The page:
A water-cooled PC works similar to the cooling system of a car. It uses the basic principle in thermodynamics: heat transfers from a warmer object to a cooler object. A water pump moves water through water blocks to the different components of the PC that produce heat. The water absorbs heat from the GPU, the CPU block and other high-temperature chipsets, cooling these components in the process.
Water has better thermal conductivity and heat capacity compared to air and other liquids, which means it is the ideal for holding and transferring heat. Because most electronic components are damaged when they have direct contact with water, liquid-cooled PCs use water blocks, such as aluminum or copper, over the chipset. These are filled with hollow channels and tubes that move to the radiator, which dispels heat into the air through a fan, allowing the water to cool as it passes multiple channels inside the computer. Most water-cooled PCs also have a reservoir that stores extra water for easier addition of a coolant.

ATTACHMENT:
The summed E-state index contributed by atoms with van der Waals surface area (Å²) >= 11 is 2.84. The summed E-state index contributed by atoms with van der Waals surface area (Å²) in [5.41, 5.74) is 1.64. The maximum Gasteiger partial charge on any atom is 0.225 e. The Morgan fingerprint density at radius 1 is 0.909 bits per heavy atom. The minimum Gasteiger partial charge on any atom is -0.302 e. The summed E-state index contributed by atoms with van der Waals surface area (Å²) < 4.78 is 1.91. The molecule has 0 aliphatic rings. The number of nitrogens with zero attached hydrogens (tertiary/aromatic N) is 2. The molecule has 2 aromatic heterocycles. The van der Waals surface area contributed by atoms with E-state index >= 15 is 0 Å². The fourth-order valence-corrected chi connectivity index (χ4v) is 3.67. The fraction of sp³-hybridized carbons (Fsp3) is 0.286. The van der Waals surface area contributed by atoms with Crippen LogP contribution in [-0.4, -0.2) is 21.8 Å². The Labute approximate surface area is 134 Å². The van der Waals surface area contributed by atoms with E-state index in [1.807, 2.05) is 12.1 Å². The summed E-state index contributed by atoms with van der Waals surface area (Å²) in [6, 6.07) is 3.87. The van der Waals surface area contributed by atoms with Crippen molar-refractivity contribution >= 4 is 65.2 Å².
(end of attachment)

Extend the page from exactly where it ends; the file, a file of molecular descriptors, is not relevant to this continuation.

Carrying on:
While tap water can be used to as a coolant, distilled water is recommended, as the former usually contains contaminants that may clog the channels in the radiator or water blocks. Liquid colorants can be added to make the water-cooling system visually appealing, as well as anti-corrosion and antimicrobial ingredients that claim to lengthen the lifespan of the cooling system.